Traditional harper shares music, stories at First Tuesday Speaker Series
SHEPHERDSTOWN – Traditional Harper James Dronenburg, of Knoxville, Md., leaned over his wooden harp frame and flipped a few levers above the strings, before pressing his calloused fingertips to the strings. As a lilting folk tune drifted into the air, Dronenburg talked about his history with the instrument, during the First Tuesday Speaker Series at Christ Reformed United Church of Christ on Oct. 1.
Although today Dronenburg can be found playing his harp for weddings and meetings of his historical reenacting organization, the Society for Creative Anachronisms, for many years he only dreamed about learning to play the instrument.
“I am pretty much self-taught. I play by ear, and I also play by reading music,” Dronenburg said, calling the SCA a “teaching organization.” “I knew a lot of people in the SCA who were Irish harpers, and if I had a problem I would get help from them.
While for many years Dronenburg may have been learning from his fellow harpers, he eventually developed his skills well enough to return the favor and become a teacher, as well as a confident performer. He has now been playing professionally for 30 years, and was recently given the highest award in the SCA for his work in the Arts, the Order of the Laurel.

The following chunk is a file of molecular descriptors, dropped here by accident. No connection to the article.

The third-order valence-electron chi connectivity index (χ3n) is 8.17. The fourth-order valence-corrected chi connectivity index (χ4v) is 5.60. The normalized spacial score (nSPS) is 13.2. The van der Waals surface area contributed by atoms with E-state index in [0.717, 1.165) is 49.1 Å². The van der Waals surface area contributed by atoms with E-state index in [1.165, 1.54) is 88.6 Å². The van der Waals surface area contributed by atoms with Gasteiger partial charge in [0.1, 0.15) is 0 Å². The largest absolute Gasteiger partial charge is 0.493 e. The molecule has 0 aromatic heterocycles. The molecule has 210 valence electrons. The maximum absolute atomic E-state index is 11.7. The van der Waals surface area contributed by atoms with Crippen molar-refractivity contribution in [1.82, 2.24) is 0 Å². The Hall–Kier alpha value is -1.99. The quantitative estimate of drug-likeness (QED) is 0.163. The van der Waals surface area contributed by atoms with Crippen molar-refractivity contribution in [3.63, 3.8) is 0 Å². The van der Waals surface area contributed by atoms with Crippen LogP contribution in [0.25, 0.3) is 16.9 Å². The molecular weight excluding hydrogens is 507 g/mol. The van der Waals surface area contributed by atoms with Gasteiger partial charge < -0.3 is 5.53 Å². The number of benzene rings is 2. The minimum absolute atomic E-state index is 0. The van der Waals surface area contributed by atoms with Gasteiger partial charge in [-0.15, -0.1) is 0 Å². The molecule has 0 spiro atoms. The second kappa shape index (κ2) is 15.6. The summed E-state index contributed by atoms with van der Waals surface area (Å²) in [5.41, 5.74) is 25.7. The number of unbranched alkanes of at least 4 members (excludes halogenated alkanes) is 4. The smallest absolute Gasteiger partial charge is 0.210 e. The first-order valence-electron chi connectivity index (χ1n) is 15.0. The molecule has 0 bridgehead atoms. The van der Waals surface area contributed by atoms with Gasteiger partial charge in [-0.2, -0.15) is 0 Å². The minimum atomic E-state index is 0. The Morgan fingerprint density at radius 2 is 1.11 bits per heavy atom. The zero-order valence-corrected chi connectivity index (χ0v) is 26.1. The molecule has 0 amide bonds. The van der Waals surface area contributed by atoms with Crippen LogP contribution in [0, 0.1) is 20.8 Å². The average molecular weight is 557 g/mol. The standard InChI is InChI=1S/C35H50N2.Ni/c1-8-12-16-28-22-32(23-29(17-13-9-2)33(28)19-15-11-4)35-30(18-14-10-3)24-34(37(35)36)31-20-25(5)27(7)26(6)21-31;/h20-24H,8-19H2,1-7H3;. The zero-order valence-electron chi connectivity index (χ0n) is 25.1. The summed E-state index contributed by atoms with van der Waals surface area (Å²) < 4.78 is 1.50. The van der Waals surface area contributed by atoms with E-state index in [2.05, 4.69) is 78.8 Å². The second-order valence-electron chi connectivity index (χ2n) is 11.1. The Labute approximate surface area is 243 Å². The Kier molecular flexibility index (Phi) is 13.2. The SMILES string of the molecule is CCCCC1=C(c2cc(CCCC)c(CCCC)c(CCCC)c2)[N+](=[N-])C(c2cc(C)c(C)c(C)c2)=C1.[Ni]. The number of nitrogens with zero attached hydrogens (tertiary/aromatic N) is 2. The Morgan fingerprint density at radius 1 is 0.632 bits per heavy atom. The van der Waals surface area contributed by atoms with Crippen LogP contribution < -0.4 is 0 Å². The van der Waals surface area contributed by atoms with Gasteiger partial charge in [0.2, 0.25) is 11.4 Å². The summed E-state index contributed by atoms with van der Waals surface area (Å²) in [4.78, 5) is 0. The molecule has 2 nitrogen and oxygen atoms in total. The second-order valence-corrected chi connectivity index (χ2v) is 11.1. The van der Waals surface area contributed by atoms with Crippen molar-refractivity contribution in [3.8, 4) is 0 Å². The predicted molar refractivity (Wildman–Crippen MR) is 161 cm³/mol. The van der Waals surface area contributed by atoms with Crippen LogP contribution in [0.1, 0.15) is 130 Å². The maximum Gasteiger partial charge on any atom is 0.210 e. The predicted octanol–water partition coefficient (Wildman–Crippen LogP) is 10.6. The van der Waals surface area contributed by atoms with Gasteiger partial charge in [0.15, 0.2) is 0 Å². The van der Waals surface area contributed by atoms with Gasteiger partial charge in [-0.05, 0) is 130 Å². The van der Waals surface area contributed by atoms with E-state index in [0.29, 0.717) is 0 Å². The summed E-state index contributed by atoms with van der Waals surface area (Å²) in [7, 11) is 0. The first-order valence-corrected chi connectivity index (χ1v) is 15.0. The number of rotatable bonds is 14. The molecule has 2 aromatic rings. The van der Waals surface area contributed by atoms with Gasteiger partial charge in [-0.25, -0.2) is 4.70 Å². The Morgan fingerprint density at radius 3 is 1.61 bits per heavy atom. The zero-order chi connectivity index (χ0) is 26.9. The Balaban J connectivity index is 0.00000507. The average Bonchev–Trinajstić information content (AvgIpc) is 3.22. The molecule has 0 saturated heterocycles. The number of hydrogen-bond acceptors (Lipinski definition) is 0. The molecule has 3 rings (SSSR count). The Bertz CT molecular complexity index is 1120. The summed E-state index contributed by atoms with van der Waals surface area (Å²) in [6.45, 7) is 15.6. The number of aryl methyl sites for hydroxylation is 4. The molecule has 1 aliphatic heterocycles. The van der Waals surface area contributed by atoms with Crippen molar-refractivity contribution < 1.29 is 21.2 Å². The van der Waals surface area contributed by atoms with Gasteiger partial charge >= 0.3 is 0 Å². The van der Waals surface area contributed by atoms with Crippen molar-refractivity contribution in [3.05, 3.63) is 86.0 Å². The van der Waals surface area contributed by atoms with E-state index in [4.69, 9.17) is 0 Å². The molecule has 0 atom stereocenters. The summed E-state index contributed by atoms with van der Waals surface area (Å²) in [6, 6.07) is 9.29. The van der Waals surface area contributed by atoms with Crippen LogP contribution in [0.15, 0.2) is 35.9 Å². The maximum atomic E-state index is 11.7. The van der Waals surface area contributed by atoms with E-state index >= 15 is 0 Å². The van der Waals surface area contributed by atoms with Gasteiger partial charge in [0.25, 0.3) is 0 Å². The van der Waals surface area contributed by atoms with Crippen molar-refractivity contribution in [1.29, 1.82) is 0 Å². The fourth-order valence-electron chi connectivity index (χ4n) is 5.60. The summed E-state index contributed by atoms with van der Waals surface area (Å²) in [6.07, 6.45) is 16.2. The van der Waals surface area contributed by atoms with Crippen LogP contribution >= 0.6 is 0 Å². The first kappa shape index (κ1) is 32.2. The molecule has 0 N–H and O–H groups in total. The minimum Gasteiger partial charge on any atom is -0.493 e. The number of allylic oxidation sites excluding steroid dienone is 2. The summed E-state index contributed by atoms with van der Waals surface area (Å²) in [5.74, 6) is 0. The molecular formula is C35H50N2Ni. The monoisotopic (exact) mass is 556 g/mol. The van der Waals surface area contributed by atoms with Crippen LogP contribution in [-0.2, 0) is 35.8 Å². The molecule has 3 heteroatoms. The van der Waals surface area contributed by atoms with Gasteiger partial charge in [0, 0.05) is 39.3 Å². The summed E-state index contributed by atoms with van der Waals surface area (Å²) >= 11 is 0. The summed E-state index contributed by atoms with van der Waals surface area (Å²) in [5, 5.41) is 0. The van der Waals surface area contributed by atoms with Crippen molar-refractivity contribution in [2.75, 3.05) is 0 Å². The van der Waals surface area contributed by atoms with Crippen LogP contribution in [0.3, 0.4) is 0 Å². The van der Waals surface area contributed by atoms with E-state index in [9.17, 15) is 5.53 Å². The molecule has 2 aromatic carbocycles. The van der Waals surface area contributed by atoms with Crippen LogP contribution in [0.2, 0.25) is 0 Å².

“I love the harp. I was banging at three-years-old on the piano, before I started lessons,” Dronenburg said, mentioning his love for music started with the piano, which he still plays.
In elementary school, Dronenburg begged his father to let him learn to play the harp. But the high cost of concert harps made it impossible for Dronenburg to get his wish fulfilled for many years. While during his childhood traditional harps were “museum relics,” as he came into adulthood, instrument makers began selling them again, with the rise in popularity of folk music. And, finally, when he was 30-years-old, Dronenburg purchased his first harp and began practicing on it.
Thanks to his years of experience on the piano, Dronenburg said the learning process was relatively easy.
“The harp is naturally strung like the keys of a piano, so it was easy for me to transfer from the piano to the harp,” Dronenburg said, mentioning his harp was made by the Dusty Strings company.
According to Dronenburg, the difference between a traditional harp and a concert harp is related to its size.
“As orchestras began growing larger in Elizabethan England, traditional harps couldn’t compete with their larger sound. So they created a much larger harp, the concert harp. It had to be made with a metal structure, to withstand the strain of the strings,” Dronenburg said, mentioning even with the right structure, the strings’ tightness affects the instrument’s lifespan. “Most harps last 15 years, if they are professionally made. Homemade harps have even shorter lives.”
To learn more about Dronenburg, visit www.jamesdronenburg.com email firstname.lastname@example.org or call 301-834-6515.